Although the amendment is clearly well meant and has been carefully thought out, it produces too many difficulties. We have been at pains to reassure

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landowners and farmers that the right of access will not interfere with their freedom to manage the land, subject to existing constraints. But this amendment would interfere with that freedom. It would not place any burden on landowners. But it would give local authorities the power to say, "We believe your land management is interfering with public access and intend to do something about it". There is a hint of the municipal park in that which does not make me happy.

Of course, lack of active land management is a bad thing. But that does not mean that land management has to be universal all over the landowner's land. My noble friends Lady Nicol and Lady Young made the point about conservation of wildlife. I agree with that point and do not need to repeat it. I just do not believe it is right for local authorities to interfere with matters like this and I hope that the noble Baroness, Lady Fookes, on reflection, will think so as well.

Baroness Fookes: My Lords, I am sorry that this amendment met such a lukewarm, if not hostile, response. But I shall take it as friendly criticism. I have no intention of creating municipal parks. I enjoy the countryside sufficiently to know that brambles and bracken are desirable rather than otherwise.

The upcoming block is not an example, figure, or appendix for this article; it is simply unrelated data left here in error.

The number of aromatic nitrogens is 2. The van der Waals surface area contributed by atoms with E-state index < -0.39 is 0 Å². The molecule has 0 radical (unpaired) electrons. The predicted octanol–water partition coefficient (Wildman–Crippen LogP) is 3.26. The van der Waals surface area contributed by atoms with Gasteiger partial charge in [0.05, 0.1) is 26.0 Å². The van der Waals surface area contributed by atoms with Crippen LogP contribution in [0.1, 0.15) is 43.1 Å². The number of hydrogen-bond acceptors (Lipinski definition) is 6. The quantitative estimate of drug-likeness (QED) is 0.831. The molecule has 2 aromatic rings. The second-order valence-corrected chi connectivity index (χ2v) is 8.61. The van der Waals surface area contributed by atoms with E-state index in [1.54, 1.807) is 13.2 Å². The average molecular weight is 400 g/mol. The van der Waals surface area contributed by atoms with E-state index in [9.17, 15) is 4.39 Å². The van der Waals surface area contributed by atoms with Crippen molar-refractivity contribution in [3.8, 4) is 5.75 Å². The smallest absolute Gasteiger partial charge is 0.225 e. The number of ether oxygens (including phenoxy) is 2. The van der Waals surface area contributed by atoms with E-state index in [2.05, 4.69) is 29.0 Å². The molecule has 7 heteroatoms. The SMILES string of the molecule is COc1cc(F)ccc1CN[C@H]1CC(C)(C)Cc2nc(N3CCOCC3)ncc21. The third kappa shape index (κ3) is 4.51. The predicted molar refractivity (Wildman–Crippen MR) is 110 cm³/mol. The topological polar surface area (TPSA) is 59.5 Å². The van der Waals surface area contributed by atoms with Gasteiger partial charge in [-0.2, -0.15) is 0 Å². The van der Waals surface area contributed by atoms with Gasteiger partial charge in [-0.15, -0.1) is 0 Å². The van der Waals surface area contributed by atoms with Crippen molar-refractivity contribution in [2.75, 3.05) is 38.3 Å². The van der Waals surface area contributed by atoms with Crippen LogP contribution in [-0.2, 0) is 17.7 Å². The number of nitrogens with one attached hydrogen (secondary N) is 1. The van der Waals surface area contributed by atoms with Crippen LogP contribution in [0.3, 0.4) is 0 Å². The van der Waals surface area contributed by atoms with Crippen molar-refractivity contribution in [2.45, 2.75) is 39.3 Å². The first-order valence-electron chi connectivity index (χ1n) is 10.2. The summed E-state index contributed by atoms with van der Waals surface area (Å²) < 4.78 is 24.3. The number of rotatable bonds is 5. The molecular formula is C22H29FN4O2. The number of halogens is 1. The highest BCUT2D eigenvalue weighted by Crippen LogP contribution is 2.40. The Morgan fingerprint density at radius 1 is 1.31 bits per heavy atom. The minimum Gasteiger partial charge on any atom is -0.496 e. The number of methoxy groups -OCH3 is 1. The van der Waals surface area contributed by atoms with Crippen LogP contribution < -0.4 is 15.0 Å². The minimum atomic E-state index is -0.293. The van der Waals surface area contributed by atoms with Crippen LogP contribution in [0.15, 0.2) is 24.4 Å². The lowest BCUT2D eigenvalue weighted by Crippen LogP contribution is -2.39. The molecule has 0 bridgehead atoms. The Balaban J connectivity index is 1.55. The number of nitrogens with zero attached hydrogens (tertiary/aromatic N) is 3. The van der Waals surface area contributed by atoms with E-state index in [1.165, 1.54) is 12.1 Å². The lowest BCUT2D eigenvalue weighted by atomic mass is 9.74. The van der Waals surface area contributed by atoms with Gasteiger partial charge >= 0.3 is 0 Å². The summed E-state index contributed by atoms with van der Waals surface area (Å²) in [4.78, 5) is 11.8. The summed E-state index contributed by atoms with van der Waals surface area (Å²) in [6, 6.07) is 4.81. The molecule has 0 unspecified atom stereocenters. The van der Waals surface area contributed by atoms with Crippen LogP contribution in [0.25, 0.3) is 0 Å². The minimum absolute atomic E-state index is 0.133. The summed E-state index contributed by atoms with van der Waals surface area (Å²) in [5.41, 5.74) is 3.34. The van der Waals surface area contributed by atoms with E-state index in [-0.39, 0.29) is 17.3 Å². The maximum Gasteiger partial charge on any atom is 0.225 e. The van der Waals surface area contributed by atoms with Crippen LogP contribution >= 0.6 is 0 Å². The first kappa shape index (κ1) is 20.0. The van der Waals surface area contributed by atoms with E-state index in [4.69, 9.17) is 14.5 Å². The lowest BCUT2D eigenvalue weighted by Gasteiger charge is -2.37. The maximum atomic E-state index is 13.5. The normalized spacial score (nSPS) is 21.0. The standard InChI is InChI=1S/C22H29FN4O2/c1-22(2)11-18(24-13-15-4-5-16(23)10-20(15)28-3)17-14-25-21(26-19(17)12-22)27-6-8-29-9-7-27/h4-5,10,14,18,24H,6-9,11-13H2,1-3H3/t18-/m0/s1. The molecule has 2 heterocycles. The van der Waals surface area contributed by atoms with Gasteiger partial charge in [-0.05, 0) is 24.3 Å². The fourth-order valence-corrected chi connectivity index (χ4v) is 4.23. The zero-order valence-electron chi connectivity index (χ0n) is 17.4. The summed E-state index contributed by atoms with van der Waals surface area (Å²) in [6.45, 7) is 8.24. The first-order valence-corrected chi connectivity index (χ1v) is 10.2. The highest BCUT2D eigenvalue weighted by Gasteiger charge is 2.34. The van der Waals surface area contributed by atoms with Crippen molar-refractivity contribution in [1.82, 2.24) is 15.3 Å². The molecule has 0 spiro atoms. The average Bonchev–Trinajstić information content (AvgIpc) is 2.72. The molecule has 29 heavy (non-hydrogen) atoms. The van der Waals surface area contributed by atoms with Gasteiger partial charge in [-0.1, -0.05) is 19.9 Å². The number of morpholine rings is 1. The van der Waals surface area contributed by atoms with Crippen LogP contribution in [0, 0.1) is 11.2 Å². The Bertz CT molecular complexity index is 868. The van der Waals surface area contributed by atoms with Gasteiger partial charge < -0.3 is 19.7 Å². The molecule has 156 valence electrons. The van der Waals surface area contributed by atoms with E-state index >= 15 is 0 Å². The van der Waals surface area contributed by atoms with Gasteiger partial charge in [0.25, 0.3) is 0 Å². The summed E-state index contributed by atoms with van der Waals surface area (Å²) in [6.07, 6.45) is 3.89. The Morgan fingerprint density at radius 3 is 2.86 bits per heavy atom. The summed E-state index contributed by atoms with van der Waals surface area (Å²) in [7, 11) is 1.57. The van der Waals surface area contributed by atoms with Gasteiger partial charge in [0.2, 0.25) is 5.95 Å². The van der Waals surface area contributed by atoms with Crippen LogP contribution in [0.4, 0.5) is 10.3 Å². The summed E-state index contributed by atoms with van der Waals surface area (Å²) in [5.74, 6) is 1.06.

As I indicated at the beginning, I am concerned with the small minority of cases where the countryside is overgrown to such an extent that it is impossible to walk. It was only in those circumstances that I wanted this clause to bite.

I was asked who the competent authority would be. It is set out in the amendment that it would be a local authority, the Countryside Agency, or the Countryside Council for Wales. I would hope that at least the Countryside Agency could be absolved from any desire to sanitise or make municipal parks out of the natural countryside. However, I suggested that if people were unhappy about the nature of the powers in the amendment, it might be possible to use the local access forum before any decision is made. That is not in the amendment as it stands because I was not thinking about those forums at the time. But that might provide the kind of break which noble Lords would consider salutary.

I hoped to receive a more enthusiastic response. I must read the debate and see whether or not I can obtain further support. I doubt it. I beg leave to withdraw the amendment.

Amendment, by leave, withdrawn.

The Earl of Caithness moved Amendment No. 84:

    After Clause 16, insert the following new clause--

("Visitor Management facilities
Visitor management facilities.

.--(1) Where access to access land gives rise to a need for the provision of new or improved visitor management facilities there shall be a duty on the access authority to provide funding for the provision and maintenance of the facility.
(2) Where agreement on the need for such facilities or the cost of providing them cannot be achieved, the parties shall have resort to a dispute resolution process prescribed by the Secretary of State.").